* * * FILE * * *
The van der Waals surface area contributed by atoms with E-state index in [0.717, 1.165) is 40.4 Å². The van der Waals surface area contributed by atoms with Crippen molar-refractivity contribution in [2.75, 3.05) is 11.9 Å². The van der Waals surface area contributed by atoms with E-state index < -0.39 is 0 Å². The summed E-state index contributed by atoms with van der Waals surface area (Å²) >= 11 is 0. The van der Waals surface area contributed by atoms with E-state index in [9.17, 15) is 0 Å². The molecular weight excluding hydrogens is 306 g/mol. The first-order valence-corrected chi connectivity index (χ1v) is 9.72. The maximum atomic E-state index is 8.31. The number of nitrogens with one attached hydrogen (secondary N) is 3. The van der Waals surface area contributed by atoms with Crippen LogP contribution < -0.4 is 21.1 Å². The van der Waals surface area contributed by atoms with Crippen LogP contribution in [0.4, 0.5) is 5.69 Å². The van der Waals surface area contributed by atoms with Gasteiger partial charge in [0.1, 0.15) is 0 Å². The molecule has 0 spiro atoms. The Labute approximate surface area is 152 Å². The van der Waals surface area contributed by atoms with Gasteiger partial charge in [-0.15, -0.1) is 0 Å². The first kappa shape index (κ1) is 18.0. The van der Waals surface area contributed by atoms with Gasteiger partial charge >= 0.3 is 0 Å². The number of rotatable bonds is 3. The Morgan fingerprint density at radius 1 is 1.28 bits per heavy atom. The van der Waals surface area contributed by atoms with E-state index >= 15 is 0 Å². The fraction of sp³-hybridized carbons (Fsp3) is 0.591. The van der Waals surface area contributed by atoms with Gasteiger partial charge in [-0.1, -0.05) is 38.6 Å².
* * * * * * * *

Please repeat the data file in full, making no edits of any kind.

The van der Waals surface area contributed by atoms with E-state index in [0.717, 1.165) is 40.4 Å². The van der Waals surface area contributed by atoms with Crippen molar-refractivity contribution in [2.75, 3.05) is 11.9 Å². The van der Waals surface area contributed by atoms with E-state index < -0.39 is 0 Å². The summed E-state index contributed by atoms with van der Waals surface area (Å²) >= 11 is 0. The van der Waals surface area contributed by atoms with E-state index in [9.17, 15) is 0 Å². The molecular weight excluding hydrogens is 306 g/mol. The first-order valence-corrected chi connectivity index (χ1v) is 9.72. The maximum atomic E-state index is 8.31. The number of nitrogens with one attached hydrogen (secondary N) is 3. The van der Waals surface area contributed by atoms with Crippen LogP contribution < -0.4 is 21.1 Å². The van der Waals surface area contributed by atoms with Crippen LogP contribution in [0.4, 0.5) is 5.69 Å². The van der Waals surface area contributed by atoms with Gasteiger partial charge in [0.1, 0.15) is 0 Å². The molecule has 0 spiro atoms. The Labute approximate surface area is 152 Å². The van der Waals surface area contributed by atoms with Gasteiger partial charge in [-0.15, -0.1) is 0 Å². The first kappa shape index (κ1) is 18.0. The van der Waals surface area contributed by atoms with Gasteiger partial charge >= 0.3 is 0 Å². The number of rotatable bonds is 3. The Morgan fingerprint density at radius 1 is 1.28 bits per heavy atom. The van der Waals surface area contributed by atoms with E-state index >= 15 is 0 Å². The fraction of sp³-hybridized carbons (Fsp3) is 0.591. The van der Waals surface area contributed by atoms with Gasteiger partial charge in [-0.1, -0.05) is 38.6 Å².